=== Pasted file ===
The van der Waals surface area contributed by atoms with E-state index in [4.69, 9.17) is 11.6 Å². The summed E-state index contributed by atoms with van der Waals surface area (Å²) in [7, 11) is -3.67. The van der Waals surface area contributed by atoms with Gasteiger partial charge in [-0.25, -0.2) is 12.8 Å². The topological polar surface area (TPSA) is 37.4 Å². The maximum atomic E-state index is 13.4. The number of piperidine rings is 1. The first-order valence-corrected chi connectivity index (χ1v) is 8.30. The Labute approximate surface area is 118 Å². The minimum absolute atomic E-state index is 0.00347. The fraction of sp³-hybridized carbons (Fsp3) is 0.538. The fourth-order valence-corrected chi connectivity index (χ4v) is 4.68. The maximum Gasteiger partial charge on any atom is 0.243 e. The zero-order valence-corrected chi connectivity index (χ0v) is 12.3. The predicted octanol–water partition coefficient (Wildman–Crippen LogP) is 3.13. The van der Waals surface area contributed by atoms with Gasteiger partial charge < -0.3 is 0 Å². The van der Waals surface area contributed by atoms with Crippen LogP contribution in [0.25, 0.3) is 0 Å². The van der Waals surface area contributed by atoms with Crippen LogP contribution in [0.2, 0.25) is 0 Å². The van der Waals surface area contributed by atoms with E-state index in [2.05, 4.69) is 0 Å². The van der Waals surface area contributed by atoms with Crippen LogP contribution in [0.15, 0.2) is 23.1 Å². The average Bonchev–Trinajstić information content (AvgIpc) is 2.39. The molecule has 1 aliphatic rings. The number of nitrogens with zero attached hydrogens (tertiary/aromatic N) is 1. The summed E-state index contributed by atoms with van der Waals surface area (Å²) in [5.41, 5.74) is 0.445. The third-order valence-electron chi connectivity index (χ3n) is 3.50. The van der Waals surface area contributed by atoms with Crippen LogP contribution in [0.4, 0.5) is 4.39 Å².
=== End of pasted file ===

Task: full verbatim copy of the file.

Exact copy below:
The van der Waals surface area contributed by atoms with E-state index in [4.69, 9.17) is 11.6 Å². The summed E-state index contributed by atoms with van der Waals surface area (Å²) in [7, 11) is -3.67. The van der Waals surface area contributed by atoms with Gasteiger partial charge in [-0.25, -0.2) is 12.8 Å². The topological polar surface area (TPSA) is 37.4 Å². The maximum atomic E-state index is 13.4. The number of piperidine rings is 1. The first-order valence-corrected chi connectivity index (χ1v) is 8.30. The Labute approximate surface area is 118 Å². The minimum absolute atomic E-state index is 0.00347. The fraction of sp³-hybridized carbons (Fsp3) is 0.538. The fourth-order valence-corrected chi connectivity index (χ4v) is 4.68. The maximum Gasteiger partial charge on any atom is 0.243 e. The zero-order valence-corrected chi connectivity index (χ0v) is 12.3. The predicted octanol–water partition coefficient (Wildman–Crippen LogP) is 3.13. The van der Waals surface area contributed by atoms with Gasteiger partial charge < -0.3 is 0 Å². The van der Waals surface area contributed by atoms with Crippen LogP contribution in [0.25, 0.3) is 0 Å². The van der Waals surface area contributed by atoms with Crippen LogP contribution in [0.2, 0.25) is 0 Å². The van der Waals surface area contributed by atoms with E-state index in [2.05, 4.69) is 0 Å². The van der Waals surface area contributed by atoms with Crippen LogP contribution in [0.15, 0.2) is 23.1 Å². The average Bonchev–Trinajstić information content (AvgIpc) is 2.39. The molecule has 1 aliphatic rings. The number of nitrogens with zero attached hydrogens (tertiary/aromatic N) is 1. The summed E-state index contributed by atoms with van der Waals surface area (Å²) in [5.41, 5.74) is 0.445. The third-order valence-electron chi connectivity index (χ3n) is 3.50. The van der Waals surface area contributed by atoms with Crippen LogP contribution in [0.4, 0.5) is 4.39 Å².